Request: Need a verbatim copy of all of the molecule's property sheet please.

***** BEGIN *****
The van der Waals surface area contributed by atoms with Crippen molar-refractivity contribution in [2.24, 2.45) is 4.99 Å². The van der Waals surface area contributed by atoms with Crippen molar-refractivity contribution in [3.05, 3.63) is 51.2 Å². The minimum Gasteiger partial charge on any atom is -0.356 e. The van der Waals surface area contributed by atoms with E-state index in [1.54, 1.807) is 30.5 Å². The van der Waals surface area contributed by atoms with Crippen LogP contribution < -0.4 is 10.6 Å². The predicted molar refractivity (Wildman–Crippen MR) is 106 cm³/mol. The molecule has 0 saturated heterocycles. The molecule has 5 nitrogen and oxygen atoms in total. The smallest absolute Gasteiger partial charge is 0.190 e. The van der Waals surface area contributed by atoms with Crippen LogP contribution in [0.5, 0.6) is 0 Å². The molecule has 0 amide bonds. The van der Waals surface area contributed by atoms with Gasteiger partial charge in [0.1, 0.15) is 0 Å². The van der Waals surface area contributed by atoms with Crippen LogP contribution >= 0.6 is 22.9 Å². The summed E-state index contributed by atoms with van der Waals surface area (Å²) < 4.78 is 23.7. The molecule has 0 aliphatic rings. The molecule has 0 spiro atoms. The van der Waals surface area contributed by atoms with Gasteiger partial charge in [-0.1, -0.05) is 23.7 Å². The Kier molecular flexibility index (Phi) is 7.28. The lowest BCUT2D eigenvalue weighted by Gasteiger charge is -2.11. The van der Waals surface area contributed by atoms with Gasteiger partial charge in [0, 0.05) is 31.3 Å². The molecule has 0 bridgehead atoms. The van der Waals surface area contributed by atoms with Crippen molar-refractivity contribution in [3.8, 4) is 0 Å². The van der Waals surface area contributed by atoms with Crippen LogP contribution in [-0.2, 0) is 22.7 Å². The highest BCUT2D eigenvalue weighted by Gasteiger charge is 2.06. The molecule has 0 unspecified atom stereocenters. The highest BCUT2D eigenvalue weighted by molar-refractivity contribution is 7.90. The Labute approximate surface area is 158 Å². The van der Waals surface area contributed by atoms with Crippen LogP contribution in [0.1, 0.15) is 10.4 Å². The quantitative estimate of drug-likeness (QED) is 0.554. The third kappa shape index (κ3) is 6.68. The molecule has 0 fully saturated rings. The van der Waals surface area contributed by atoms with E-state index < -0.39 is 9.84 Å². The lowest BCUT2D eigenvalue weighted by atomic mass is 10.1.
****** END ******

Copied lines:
The van der Waals surface area contributed by atoms with Crippen molar-refractivity contribution in [2.24, 2.45) is 4.99 Å². The van der Waals surface area contributed by atoms with Crippen molar-refractivity contribution in [3.05, 3.63) is 51.2 Å². The minimum Gasteiger partial charge on any atom is -0.356 e. The van der Waals surface area contributed by atoms with E-state index in [1.54, 1.807) is 30.5 Å². The van der Waals surface area contributed by atoms with Crippen LogP contribution < -0.4 is 10.6 Å². The predicted molar refractivity (Wildman–Crippen MR) is 106 cm³/mol. The molecule has 0 saturated heterocycles. The molecule has 5 nitrogen and oxygen atoms in total. The smallest absolute Gasteiger partial charge is 0.190 e. The van der Waals surface area contributed by atoms with Crippen LogP contribution in [0.5, 0.6) is 0 Å². The molecule has 0 amide bonds. The van der Waals surface area contributed by atoms with Gasteiger partial charge in [0.1, 0.15) is 0 Å². The van der Waals surface area contributed by atoms with Crippen LogP contribution >= 0.6 is 22.9 Å². The summed E-state index contributed by atoms with van der Waals surface area (Å²) < 4.78 is 23.7. The molecule has 0 aliphatic rings. The molecule has 0 spiro atoms. The van der Waals surface area contributed by atoms with Gasteiger partial charge in [-0.1, -0.05) is 23.7 Å². The Kier molecular flexibility index (Phi) is 7.28. The lowest BCUT2D eigenvalue weighted by Gasteiger charge is -2.11. The van der Waals surface area contributed by atoms with Gasteiger partial charge in [0, 0.05) is 31.3 Å². The molecule has 0 bridgehead atoms. The van der Waals surface area contributed by atoms with Crippen molar-refractivity contribution in [3.8, 4) is 0 Å². The van der Waals surface area contributed by atoms with Crippen LogP contribution in [-0.2, 0) is 22.7 Å². The highest BCUT2D eigenvalue weighted by Gasteiger charge is 2.06. The molecule has 0 unspecified atom stereocenters. The highest BCUT2D eigenvalue weighted by molar-refractivity contribution is 7.90. The Labute approximate surface area is 158 Å². The van der Waals surface area contributed by atoms with Crippen LogP contribution in [0.1, 0.15) is 10.4 Å². The quantitative estimate of drug-likeness (QED) is 0.554. The third kappa shape index (κ3) is 6.68. The molecule has 0 fully saturated rings. The van der Waals surface area contributed by atoms with E-state index < -0.39 is 9.84 Å². The lowest BCUT2D eigenvalue weighted by atomic mass is 10.1.